There are several advantages to the novel apparatus. Degeneration of tissues surrounding a targeted vessel is minimized, because the flow of blood may be re-established periodically. The device securely and stably occludes targeted arteries. The potential need to re-orientate the expandable device following implantation is minimized because its design reduces post-implantation movement. The orientation and shape of the sheath help reduce post-implantation movement, and promote consistent occlusion of the targeted vessel each time the expandable device is inflated. Sealing the front and rear ends of the sheath helps to inhibit fibrous or other tissue from infiltrating the interior surface of the sheath.
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Construction of Prototype
A prototype micro-pneumatic snare 2 comprising a single expandable device (a balloon) within a sheath was used to conduct tests on rats. This device is shown schematically in
Lid 20 was fabricated from polyurethane elastomer having a length of about 3 mm and a diameter of 3.2 mm. It had an access channel located about 7 mm to about 10 mm from the bottom, external surface of sheath.
A slit 22 having a width of about 0.3-0.5 mm was cut through each side of the sheath 4 6 mm from the tip of the sheath. Each slit extended from an imaginary horizontal line passing through the center of sheath to approximately 45° below the horizontal line. See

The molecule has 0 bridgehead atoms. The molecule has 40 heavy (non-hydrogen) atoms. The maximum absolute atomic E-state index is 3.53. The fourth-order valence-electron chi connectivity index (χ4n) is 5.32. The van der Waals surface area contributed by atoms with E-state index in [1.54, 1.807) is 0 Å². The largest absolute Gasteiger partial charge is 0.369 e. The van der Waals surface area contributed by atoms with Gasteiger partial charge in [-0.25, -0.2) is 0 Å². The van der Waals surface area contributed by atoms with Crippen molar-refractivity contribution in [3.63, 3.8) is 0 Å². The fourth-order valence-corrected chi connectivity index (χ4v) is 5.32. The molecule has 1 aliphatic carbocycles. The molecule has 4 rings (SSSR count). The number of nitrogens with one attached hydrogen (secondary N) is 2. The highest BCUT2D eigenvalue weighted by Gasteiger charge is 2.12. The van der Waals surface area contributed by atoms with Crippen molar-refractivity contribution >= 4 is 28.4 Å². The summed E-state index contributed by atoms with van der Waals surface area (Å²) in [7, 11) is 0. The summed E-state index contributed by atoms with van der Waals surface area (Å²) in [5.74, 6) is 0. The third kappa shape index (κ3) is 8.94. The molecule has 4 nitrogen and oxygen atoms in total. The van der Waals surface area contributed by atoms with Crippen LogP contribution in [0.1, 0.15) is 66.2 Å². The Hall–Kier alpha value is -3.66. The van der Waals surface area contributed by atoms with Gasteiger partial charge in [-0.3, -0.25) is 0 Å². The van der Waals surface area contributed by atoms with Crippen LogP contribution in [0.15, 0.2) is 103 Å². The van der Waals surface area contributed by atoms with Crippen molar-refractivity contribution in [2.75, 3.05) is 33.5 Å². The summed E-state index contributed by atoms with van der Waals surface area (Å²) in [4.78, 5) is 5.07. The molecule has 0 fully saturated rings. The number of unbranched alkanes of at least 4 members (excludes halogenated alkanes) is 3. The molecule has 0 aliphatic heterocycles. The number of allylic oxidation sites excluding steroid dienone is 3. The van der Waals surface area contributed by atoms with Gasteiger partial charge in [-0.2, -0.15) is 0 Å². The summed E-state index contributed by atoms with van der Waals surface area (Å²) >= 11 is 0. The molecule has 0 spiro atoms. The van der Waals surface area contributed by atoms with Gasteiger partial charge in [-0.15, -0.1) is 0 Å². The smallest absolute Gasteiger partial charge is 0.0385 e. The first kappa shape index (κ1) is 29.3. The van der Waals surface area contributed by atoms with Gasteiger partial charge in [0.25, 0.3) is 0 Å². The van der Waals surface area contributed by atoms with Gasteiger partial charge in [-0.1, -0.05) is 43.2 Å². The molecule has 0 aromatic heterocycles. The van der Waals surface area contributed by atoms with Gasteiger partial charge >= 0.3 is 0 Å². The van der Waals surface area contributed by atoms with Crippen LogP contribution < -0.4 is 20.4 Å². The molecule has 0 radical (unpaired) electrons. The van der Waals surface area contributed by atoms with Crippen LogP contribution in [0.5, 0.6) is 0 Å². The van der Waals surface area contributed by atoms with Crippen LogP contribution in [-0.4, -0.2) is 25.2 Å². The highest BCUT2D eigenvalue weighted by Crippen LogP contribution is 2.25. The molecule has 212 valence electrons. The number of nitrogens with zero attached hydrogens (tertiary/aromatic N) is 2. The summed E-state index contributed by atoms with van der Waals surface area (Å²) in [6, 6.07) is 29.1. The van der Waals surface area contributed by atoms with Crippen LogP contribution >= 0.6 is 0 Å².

A nylon suture 6 was passed from one slit to the other using a 5-0 needle (PROLINE®; Johnson & Johnson, Piscataway, N.J.) Passing over the expandable device 8 in the sheath 4 and around the bottom external surface of sheath 4 such that when the snare 2 was positioned near a targeted vessel, the constrictor (suture) 6 could be tied around the vessel, and fluid injected into expandable device 8 via filling tube 12 to compress the vessel against sheath 4 and restrict the flow of blood through the vessel.
To confirm that the prototype pneumatic snare was highly effective in repetitively occluding a targeted vessel, while reducing the potential for post-implantation movement of the occlude, occlusion tests were performed in rodents using the prototype of Example 2. The pneumatic snare was implanted into a rat near a coronary artery. Once positioned near the vessel, a constrictor (suture) was looped around both the vessel and the expandable device through slits in the sheath, and was then tied off. The expandable device was then advanced to a position near the heart, with the tapered tip lodged between the inner chest wall and the base of the heart base. The balloon was repeated inflated and deflated to obstruct per fusion to the heart by pulling the vessel against the bottom, external surface of the sheath.